Seattle City Light System Reliability Work to Affect Traffic on I-405

Seattle City Light crews plan to enhance the reliability of the electrical system by pulling in new fiber-optic cables across Interstate 405 approximately two miles southeast of Alderwood Mall. To ensure safe work operations and passage for motorists, crews must intermittently conduct rolling slowdowns of traffic in both directions of I-405.

The work will take place at night beginning Monday, Sept. 18. Traffic will be intercepted and escorted at slow speeds for up to 15 minutes between just southeast of the I-5/I-405 interchange and NE 195th Street as crews install the new fiber-optic cable overhead across the highway. Traffic will return to normal speeds once past the work area. See the map below for details on the differing locations for north and southbound rolling slowdowns. Drivers should expect delays and consider using alternate routes during construction.

Rolling slowdown details:

Occurring nightly from 11:59 p.m. to 4 a.m. beginning Monday, Sept. 18 through the morning of Friday, Sept. 22:

  • Washington State Patrol troopers and contracted crews will intermittently intercept and escort southbound I-405 traffic through the work area beginning southeast of the I-5/I-405 interchange. The same will occur for northbound traffic beginning at NE 195th
  • Traffic using the following on-ramps to I-405 will also be affected: I-5 northbound to I-405 southbound, I-5 southbound to I-405 southbound, NE 195th Street to northbound I-405, State Route 527 northbound to northbound I-405, and State Route 522 to northbound I-405.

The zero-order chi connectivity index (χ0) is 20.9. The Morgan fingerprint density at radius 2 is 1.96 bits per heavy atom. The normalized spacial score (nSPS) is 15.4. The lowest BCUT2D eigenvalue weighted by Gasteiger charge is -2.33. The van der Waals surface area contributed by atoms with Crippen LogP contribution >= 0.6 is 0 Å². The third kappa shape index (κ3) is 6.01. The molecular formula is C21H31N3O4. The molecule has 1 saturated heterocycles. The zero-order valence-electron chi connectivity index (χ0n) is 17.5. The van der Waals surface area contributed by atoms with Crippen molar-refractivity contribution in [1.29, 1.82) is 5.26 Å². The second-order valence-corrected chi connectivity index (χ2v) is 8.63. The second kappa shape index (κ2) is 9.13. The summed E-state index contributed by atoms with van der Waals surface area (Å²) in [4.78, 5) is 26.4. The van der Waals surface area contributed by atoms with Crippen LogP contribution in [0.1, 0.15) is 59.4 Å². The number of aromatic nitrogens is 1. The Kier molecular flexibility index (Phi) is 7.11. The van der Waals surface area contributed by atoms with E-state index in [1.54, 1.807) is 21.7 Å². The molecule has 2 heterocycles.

• Should the crews finish in less than four nights, City Light plans to communicate via social media and at this Website:

Customers will benefit from increased electrical reliability. The new fiber-optic lines will provide redundant communication between facilities generating power at City Light’s Skagit hydropower sites, the Bonneville Power Administration, and City Light substations and its system control center.

Seattle City Light’s point of contact for the media is Scott Thomsen, Communications, (206) 615-0978 and Stakeholder (e.g. emergency services) questions can be directed to Mark VanOss, Sr. Public Relations Specialist, (206) 684-3279 and

Map showing affected area of northbound and southbound rolling slowdowns on I-405

Repairs Along I-5 to Cause Rolling Slowdowns April 25-28

Seattle City Light crews are planning emergency repair work to restring electrical wires pulled down across Interstate 5 by last Saturday’s car/pole collision at NE 125th Street. The work will impact traffic on Interstate 5. Drivers should expect delays and consider using alternate routes.

To complete the work safely, crews must intermittently stop traffic in both directions of I-5 overnight for up to three nights. Traffic may be stopped up to 25 minutes at a time between State Route 520 and NE 205th Street as crews pull power lines across the highway.

Rolling slowdown details:

  • Work will be performed Tuesday, April 25, through the morning of Friday, April 28.
  • Crews will intermittently stop traffic on I-5 between SR 520 and NE 205h Street from 11:59 p.m. to 4 a.m.